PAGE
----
"Broken Hearts of Broadway" (1923) is a silent drama starring Colleen Moore, Johnnie Walker, and Alice Lake. Directed by Irving Cummings, this film is about a country girl who comes to New York to try for stardom on Broadway. The story begins with Mary Ellis, played by Colleen Moore, arriving in the big city and sharing a room in a boarding house with a flashy young woman named "Bubbles" Revere, played by Alice Lake. Upstairs from Mary and Bubbles lives George Colton, played by Johnnie Walker, an aspiring songwriter. On the third floor lives Tony Guido, played by Tony Merlo, a struggling artist who is in love with Bubbles. She is not interested in the struggling artist and is instead going out with Barry Peale, played by Arthur Stuart Hull, who got her a job as a chorus girl with the Junetime Company where he is part owner. Mary soon begins the weary round of the theatrical agencies with absolutely no success. George, who has become her friend, encourages her to stay optimistic. Bubbles believes Mary should see less of George and accept a date from Frank Huntleigh, played by Freeman Wood, who owns the other half of the Junetime Company. With Bubbles' influence, Mary secures her first job with the Junetime Company as a chorus girl. Frank, who is smitten with Mary, presents her with a gold bracelet after the first show. Reluctant to play his game, Mary turns him down cold and gives him back the bracelet. Within a few days of turning down Frank, Mary gets fired. Bubbles advises Mary to play his game, but she adheres to her principles. George quickly finds Mary a job at the Dragon Cafe where he works as a pianist. Unfortunately, Mary winds up hitting a male customer who gets fresh with her during her first performance. Unemployed again and sick of being a failure, Mary tells Bubbles that she is willing to play the game to succeed. That evening, Bubbles arranges Barry's driver to pick Frank and Mary up and bring them to the the theater. This sets up an opportunity for them to chat and patch things up. However, Mary is repulsed by Frank's amorous advances and ends up slapping him. At this point, Mary quickly gets out of the limousine and walks away. A while later, Bubbles heads off to Barry's limousine and finds him dead. The next day the New York newspapers have Mary Ellis wanted for the attempted murder of Barry Peale. George, who is in love with Mary, is confident that she is innocent and is able to raise enough money with the help of friends to release her on bail. However, when Barry dies a few days later Mary voluntarily surrenders to the police. If Mary did not murder Barry, who did?
Hint: Was it Bubbles, George, Tony or Frank?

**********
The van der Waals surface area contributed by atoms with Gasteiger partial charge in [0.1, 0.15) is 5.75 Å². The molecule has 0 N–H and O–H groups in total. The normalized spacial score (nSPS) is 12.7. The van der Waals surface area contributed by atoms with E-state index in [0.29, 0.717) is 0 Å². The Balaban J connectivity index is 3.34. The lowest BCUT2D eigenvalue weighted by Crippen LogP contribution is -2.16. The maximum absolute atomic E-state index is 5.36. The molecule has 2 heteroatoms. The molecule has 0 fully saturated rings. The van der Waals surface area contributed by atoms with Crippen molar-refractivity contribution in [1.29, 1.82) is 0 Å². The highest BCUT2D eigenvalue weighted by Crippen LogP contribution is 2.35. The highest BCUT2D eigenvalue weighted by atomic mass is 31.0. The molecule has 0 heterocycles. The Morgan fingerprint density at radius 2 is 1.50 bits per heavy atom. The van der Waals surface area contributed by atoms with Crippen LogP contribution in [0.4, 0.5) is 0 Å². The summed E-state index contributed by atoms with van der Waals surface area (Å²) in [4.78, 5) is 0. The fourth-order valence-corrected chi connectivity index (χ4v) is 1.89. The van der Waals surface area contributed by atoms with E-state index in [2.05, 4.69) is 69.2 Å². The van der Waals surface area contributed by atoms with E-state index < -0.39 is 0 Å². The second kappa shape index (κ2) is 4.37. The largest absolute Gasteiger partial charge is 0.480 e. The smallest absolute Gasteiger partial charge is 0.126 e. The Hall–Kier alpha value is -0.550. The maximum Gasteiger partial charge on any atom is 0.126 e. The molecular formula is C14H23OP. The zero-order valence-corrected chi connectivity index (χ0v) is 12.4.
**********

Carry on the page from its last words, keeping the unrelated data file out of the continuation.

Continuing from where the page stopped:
"Broken Hearts of Broadway" was one of Colleen Moore's first starring roles. In this minor film and in a rather unoriginal role, Moore shows herself to be a highly capable actress, able to project emotions very effectively. Her clothes are always simple and rather elegant, so that she looks extremely modern. The unadorned look kept the emphasis on her soft face and beautiful eyes. Even though Moore had been promoted to stardom, she hadn't yet found her screen persona. However, her final film of 1923, released in November, was "Flaming Youth." In this film, Moore played a flapper and the persona issue was resolved. It was "Flaming Youth" that turned Moore into one of the biggest stars of the 1920's and made the term "flapper" a household word. Unfortunately, the film is now lost and extant reels are at the Library of Congress. Clara Bow, who started in films after Moore, was also labeled a flapper over and over again in reviews of the day. Moore is almost completely unknown today because only about fifteen of her films exist to be screened. Bow is better known as a hot 1920's jazz baby. Bow and Moore offered audiences two different types of flapper: Bow was sexy while Moore was wholesome. Moore was slim and sleek, with the boyish figure of the 1920's silhouette. Her hair was worn very short, straight across the bottom, and topped off with bangs. This cut called "The Dutch Boy bob" was popularized by Moore, not Louise Brooks. Bow, on the other hand, was curvy with lots of cleavage. Her hair was tangled, thick and lush. Colleen Moore's onscreen flappers became symbols of what a flapper really was. She was cute and lively, but she wasn't sensual like Clara Bow. She might be liberated in clothes, haircut, and social behavior, but the world still had its old-fashioned values in the 1920's. Moore's characters were very popular with women audiences who made her their movie idol. No longer did a girl have to be beautiful to be sought after. Any plain Jane could become a flapper. Moore was equally popular with men who appreciated her style. From 1923 to 1929, Moore reigned as queen of First National. John McCormick, her husband and the head of the studio, pushed her career at every opportunity. When the era of the flapper ended, so did the marriage. After a few stage appearances and her four comeback films of 1933-1934, Moore retired. With most of her silent films non existent on DVD, "Broken Hearts of Broadway" is a rare opportunity to take a look at the most popular Hollywood actress of the mid 1920's.